API & Microservices
Tuesday, April 27, 2021
Not too long ago, a reactive variant of the JDBC API was released, known as Reactive Relational Database Connectivity (R2DBC). While R2DBC started as an experiment to enable integration of SQL databases into systems that use reactive programming models, it now specifies a robust specification that can be implemented to manage data in a fully-reactive and completely non-blocking fashion.
In this session, we’ll briefly go over the fundamentals that make R2DBC so powerful. We'll keep light on the slides so that we can jump directly into application code to get a first-hand look at the recently released R2DBC client from MariaDB. From there we'll examine how you can take advantage of crucial concepts, like event-driven behavior and backpressure, that enable fully-reactive, non-blocking interactions with a relational database.
Kafka is great, but it's not well suited for event sourcing.
For streaming events Kafka is a great solution which is scalable and easy to use. But for event sourcing it's not a perfect fit. One of the things we can't get from Kafka is quickly getting all items with the same id. Which is something event stored as made for. This means it's not easy to quickly rehydrate an aggregate.
In an event sourcing architecture often CQRS is applies. To easily handle queries, some intelligent message distribution is needed, which is also something which is not available with the Kafka api.
I will explore these problems and offer some solutions by building a few things onto Kafka instead of sending and receiving the messages directly from Kafka.
For older software developers new trends are often nothing but "old wine in new bottles." That's exactly what I thought when I heard about microservices for the first time.
Through my work as a software renovator, though, I realized that many aspects of microservice architectures have a huge impact on value retention and can greatly simplify future migrations.
The first part of the talk will explain how microservice architectures are based on some very old principles, and will discuss the advantages they bring for the life cycle of an application. In the second part, I will discuss my experience in a recent customer project and how it demonstrates how to move from a monolithic legacy application to a modern, sustainable microservice architecture.
When defining APIs the most common considerations are from what our payload looks like, and then from a implementer perspective.
However, good APIs whether they’re internal or public are far more than just a payload description and need a consumer’s perspective.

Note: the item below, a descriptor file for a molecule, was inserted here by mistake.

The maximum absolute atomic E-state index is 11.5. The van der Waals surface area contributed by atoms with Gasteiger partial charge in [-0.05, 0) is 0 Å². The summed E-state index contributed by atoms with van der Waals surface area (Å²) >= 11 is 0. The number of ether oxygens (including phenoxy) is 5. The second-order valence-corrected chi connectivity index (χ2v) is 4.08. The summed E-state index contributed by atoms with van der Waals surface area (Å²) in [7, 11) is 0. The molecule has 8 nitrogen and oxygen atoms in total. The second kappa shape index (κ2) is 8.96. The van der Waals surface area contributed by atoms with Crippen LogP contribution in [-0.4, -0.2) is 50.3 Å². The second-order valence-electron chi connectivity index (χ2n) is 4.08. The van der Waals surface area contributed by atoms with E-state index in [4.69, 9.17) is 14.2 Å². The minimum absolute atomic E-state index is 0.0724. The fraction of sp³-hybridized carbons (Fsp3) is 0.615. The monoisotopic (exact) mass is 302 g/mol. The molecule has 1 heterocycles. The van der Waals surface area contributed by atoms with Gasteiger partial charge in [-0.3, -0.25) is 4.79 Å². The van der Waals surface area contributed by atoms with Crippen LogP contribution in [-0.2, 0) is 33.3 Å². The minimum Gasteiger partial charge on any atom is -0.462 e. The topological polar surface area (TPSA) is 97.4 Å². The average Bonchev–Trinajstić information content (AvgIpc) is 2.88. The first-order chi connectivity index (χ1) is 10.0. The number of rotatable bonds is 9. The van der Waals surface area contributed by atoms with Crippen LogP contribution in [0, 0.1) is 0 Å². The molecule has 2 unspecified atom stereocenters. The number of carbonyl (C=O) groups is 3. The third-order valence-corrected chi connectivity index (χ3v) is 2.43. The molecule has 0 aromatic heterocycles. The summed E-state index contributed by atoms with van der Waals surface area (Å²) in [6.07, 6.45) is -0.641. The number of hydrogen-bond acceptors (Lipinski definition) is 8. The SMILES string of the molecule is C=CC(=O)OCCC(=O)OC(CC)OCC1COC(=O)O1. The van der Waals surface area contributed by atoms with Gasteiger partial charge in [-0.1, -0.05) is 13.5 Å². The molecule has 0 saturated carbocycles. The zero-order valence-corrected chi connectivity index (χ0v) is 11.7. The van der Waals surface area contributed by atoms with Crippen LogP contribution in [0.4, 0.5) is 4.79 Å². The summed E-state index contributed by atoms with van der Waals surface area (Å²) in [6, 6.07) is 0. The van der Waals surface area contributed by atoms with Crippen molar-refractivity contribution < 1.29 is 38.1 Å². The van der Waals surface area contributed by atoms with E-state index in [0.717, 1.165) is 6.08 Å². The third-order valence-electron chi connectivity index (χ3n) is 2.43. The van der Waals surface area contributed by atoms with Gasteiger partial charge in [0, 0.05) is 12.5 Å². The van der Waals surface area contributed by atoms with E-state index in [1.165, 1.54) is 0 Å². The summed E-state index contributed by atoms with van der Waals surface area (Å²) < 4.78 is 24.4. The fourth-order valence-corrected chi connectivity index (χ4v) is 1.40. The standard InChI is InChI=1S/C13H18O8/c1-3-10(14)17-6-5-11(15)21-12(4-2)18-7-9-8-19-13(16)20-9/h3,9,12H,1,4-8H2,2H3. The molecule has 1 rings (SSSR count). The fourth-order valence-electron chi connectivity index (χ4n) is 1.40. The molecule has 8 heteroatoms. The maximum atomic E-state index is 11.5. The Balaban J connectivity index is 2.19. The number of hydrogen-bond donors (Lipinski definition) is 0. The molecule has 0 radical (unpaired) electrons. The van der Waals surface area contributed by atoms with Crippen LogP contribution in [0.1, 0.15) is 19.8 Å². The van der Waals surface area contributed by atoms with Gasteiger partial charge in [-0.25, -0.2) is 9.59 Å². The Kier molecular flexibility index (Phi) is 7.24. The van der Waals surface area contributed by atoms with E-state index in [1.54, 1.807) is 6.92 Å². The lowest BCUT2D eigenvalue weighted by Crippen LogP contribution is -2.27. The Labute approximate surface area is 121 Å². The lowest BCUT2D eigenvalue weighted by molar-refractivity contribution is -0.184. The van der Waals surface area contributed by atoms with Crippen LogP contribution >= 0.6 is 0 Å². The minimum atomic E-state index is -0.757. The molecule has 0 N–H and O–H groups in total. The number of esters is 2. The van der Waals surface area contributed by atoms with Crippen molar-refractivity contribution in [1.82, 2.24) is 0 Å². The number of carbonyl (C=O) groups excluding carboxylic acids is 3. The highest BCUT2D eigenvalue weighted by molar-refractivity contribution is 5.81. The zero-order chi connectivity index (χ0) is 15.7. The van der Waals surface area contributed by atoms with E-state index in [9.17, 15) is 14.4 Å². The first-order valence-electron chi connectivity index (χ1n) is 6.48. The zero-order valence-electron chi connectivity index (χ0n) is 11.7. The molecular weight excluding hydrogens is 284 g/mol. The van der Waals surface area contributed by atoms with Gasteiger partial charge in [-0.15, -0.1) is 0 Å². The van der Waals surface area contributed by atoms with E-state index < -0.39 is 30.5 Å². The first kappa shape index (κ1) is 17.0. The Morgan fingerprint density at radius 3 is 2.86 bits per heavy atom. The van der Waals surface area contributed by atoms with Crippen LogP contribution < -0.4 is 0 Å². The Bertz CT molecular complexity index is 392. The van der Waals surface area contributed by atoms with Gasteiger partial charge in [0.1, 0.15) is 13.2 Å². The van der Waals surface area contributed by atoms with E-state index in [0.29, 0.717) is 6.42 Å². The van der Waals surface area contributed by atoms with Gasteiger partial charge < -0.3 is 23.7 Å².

In this session we look at what makes up a good API; from OWASP Top 10 implications to ISO and data definitions, to how to make it easy for your consumers, why these points are important and the implications. We’ll explore techniques to overcome of the challenges seen when producing good APIs.
Whilst we all think we know how to define APIs, you’ll be surprised at the things that get overlooked or opportunities to be better.
Good news, everyone! Helidon got a jet engine! Now Helidon is packed with modern, high-tech, James Bond-level features and it flies like a rocket! Also, thanks to a nicely crafted fitness plan, the weight has been reduced and concentration increased - resulting in less RAM consumption and faster waking. Come to my live coding session to learn about all of the new features added in Helidon 2.1; such as GraalVM native image support in Helidon MP, MicroProfile Reactive Streams and Reactive Stream Operators, Helidon DB Client and HTTP Client in Helidon SE. I will also be demonstrating the new command line tool and live-reloading feature which will nitro-boost your development process.
Businesses in every industry are using event streaming to build real-time applications and drive innovative new experiences across web, mobile, and IoT systems and applications. Managing the distribution and operation of real-time event streams over the Internet, mobile, and satellite networks, external to the corporate network, in a cost-efficient, reliable, and secure manner, presents a unique set of development challenges, particularly in relation to scalability.